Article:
Speaking at a discussion with Western academics in the southern Russian city of Sochi on Thursday, President Putin listed Moscow’s many grievances against the West.
Asked by a Germany-based academic about what Russia’s biggest mistake had been in its relations with the West, the Russian president said putting too much trust in Western countries, which he said had not been reciprocated.
Unreciprocated trust — too much of it
“Our biggest mistake was that we trusted you too much. You interpreted our trust as weakness and you exploited that,” Putin said.
“From the Russian side unprecedented openness and trust were demonstrated,” Putin said, explaining that, through the 1990s, about 100 US officials had been given the right to conduct surprise inspections of Russian nuclear facilities.
“What we got in return is well-known: a complete disregard for our national interests, support for separatism in the Caucasus, a circumvention of the United Nations Security Council, the bombing of Yugoslavia, the invasion of Iraq, and so on. The US must have seen the state of our nuclear weapons and economy and decided to do away with international law,” he said.
The former Soviet Union and the United States were considered the two superpowers of the bipolar world that emerged after the Second World War. They engaged in a series of politico-strategic, economic, and military rivalries after 1945 that became known as the Cold War.
Putin said Western countries self-righteously proclaimed themselves victors after the end of the Cold War and the collapse of the former Soviet Union in 1991.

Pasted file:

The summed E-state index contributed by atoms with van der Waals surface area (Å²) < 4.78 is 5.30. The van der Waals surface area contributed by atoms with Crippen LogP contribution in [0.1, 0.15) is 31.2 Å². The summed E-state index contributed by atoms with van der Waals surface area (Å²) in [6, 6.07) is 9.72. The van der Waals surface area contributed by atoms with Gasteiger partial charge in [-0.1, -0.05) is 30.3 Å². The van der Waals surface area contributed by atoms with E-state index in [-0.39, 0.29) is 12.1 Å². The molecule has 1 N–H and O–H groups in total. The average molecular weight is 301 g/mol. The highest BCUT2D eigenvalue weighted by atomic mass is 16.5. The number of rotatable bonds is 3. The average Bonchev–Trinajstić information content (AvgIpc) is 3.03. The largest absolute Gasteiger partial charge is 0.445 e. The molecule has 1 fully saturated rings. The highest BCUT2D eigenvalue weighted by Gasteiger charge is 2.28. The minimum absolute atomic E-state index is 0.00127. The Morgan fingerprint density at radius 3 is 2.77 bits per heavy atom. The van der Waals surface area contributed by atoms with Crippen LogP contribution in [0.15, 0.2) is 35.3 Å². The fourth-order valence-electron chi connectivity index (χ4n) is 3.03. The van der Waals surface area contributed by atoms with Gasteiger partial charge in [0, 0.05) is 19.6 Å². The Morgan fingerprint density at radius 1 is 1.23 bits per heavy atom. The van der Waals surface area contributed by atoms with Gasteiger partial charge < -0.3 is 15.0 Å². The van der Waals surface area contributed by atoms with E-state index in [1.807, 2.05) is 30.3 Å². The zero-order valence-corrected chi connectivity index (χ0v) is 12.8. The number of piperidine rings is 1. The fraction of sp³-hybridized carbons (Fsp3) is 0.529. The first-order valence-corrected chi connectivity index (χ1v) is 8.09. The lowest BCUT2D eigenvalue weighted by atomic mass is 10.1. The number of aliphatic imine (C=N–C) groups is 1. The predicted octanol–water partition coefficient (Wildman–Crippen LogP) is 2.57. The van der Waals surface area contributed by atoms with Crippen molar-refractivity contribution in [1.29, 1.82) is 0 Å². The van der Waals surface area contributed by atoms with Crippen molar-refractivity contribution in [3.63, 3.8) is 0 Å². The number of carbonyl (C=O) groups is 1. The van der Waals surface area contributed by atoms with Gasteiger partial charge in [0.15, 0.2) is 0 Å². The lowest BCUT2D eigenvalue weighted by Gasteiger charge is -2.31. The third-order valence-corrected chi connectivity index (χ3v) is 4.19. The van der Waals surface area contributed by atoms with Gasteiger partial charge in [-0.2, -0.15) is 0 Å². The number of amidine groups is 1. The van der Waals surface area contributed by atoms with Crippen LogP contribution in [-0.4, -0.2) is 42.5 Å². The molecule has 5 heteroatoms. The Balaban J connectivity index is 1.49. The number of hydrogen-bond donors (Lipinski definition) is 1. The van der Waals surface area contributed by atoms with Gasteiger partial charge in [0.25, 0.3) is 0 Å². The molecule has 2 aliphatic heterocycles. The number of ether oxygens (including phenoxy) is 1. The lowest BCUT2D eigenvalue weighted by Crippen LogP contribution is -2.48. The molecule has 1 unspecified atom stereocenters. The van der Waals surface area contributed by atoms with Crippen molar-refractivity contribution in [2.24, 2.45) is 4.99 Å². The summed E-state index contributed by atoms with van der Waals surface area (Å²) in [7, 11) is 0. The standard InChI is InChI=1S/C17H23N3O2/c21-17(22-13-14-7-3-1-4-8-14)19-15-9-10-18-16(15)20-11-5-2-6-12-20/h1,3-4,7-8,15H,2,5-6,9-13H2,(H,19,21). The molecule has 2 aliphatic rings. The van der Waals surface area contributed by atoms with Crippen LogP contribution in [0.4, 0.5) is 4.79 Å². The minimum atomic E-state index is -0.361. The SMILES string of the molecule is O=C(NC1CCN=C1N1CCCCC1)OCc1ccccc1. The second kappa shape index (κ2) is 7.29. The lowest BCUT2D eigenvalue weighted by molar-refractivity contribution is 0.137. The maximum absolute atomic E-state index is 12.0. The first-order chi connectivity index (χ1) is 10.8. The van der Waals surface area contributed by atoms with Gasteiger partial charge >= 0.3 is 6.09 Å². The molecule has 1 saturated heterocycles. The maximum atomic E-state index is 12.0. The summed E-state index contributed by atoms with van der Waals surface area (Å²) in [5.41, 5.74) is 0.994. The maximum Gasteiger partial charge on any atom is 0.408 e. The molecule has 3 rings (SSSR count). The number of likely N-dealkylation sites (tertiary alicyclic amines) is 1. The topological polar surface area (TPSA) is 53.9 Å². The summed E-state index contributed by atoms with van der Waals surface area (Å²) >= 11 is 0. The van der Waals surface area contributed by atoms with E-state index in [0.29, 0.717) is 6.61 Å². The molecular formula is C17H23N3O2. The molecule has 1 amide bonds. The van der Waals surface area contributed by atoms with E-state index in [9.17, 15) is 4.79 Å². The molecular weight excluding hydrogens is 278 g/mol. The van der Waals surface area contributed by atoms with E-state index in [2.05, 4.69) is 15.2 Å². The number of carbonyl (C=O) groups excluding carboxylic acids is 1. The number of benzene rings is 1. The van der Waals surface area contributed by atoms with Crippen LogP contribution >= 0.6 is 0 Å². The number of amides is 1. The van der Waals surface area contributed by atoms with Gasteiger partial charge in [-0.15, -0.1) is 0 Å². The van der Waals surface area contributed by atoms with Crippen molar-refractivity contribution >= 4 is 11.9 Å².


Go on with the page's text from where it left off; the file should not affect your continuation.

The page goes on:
“They started to openly interfere in the sovereign affairs of countries and to export democracy in the same way as in their time the Soviet leadership tried to export the Socialist revolution to the whole world,” he said.
‘Unprecedented anti-Russia campaign in US’
The Russian president specifically castigated the US for plunging relations with Russia to new lows. He said an “unprecedented” anti-Russia campaign was ongoing in the US, referring to the closure of Russian diplomatic facilities and restrictions on Russian media in America.
The US State Department announced in early September that several Russian diplomatic perimeters, namely a consulate building in San Francisco, a Russian consular annex in New York City, and a chancery annex in Washington DC, had to be shut down.
Earlier, in late 2016, the administration of former President Barack Obama expelled 35 Russian diplomats “over espionage” and closed two Russian diplomatic compounds in New York and Maryland over the accusation that Moscow interfered in the US presidential election in November 2016.
Moscow has denied the allegation and has repeatedly called for the diplomatic perimeters to be returned.
Furthermore, US authorities have introduced restrictions on the Russian media operating in the US, limiting their broadcasts and terminating existing contracts.
In his Thursday remarks, Putin said the latest anti-Russia sanctions passed at the US Congress and signed into law by President Donald Trump in August were meant to squeeze Russia out of European energy markets.
The Russian president also had a warning for the US, which under Trump has shown a tendency to unilaterally withdraw from bilateral and international accords.
If the United States withdrew from a landmark arms control treaty — the Intermediate-Range Nuclear Forces Treaty — Russia would respond quickly, he said.
“From our side, the response will be instant, and I want to warn, symmetrical,” Putin said.